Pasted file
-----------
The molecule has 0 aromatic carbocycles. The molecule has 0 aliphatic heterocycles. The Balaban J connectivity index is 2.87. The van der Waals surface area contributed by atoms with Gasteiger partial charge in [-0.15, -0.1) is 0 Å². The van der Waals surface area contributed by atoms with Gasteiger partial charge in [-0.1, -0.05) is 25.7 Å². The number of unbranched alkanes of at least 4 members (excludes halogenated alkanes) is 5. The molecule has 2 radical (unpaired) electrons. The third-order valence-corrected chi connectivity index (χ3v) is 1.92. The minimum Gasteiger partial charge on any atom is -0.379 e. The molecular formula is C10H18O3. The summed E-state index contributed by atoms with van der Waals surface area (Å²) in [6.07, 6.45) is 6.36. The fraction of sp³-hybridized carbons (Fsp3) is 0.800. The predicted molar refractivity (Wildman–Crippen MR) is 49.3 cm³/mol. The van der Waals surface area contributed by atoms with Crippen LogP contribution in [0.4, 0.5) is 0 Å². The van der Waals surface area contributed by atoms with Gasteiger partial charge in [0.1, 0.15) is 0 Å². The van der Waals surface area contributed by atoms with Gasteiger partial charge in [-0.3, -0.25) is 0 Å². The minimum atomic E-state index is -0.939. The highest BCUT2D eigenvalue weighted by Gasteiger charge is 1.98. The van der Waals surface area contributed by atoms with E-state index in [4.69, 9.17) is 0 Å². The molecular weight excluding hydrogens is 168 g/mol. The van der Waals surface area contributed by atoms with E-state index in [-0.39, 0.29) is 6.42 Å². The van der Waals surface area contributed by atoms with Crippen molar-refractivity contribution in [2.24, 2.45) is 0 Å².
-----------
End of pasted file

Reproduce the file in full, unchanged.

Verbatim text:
The molecule has 0 aromatic carbocycles. The molecule has 0 aliphatic heterocycles. The Balaban J connectivity index is 2.87. The van der Waals surface area contributed by atoms with Gasteiger partial charge in [-0.15, -0.1) is 0 Å². The van der Waals surface area contributed by atoms with Gasteiger partial charge in [-0.1, -0.05) is 25.7 Å². The number of unbranched alkanes of at least 4 members (excludes halogenated alkanes) is 5. The molecule has 2 radical (unpaired) electrons. The third-order valence-corrected chi connectivity index (χ3v) is 1.92. The minimum Gasteiger partial charge on any atom is -0.379 e. The molecular formula is C10H18O3. The summed E-state index contributed by atoms with van der Waals surface area (Å²) in [6.07, 6.45) is 6.36. The fraction of sp³-hybridized carbons (Fsp3) is 0.800. The predicted molar refractivity (Wildman–Crippen MR) is 49.3 cm³/mol. The van der Waals surface area contributed by atoms with Crippen LogP contribution in [0.4, 0.5) is 0 Å². The van der Waals surface area contributed by atoms with Gasteiger partial charge in [0.1, 0.15) is 0 Å². The van der Waals surface area contributed by atoms with Gasteiger partial charge in [-0.3, -0.25) is 0 Å². The minimum atomic E-state index is -0.939. The highest BCUT2D eigenvalue weighted by Gasteiger charge is 1.98. The van der Waals surface area contributed by atoms with E-state index in [4.69, 9.17) is 0 Å². The molecular weight excluding hydrogens is 168 g/mol. The van der Waals surface area contributed by atoms with E-state index in [-0.39, 0.29) is 6.42 Å². The van der Waals surface area contributed by atoms with Crippen molar-refractivity contribution in [2.24, 2.45) is 0 Å².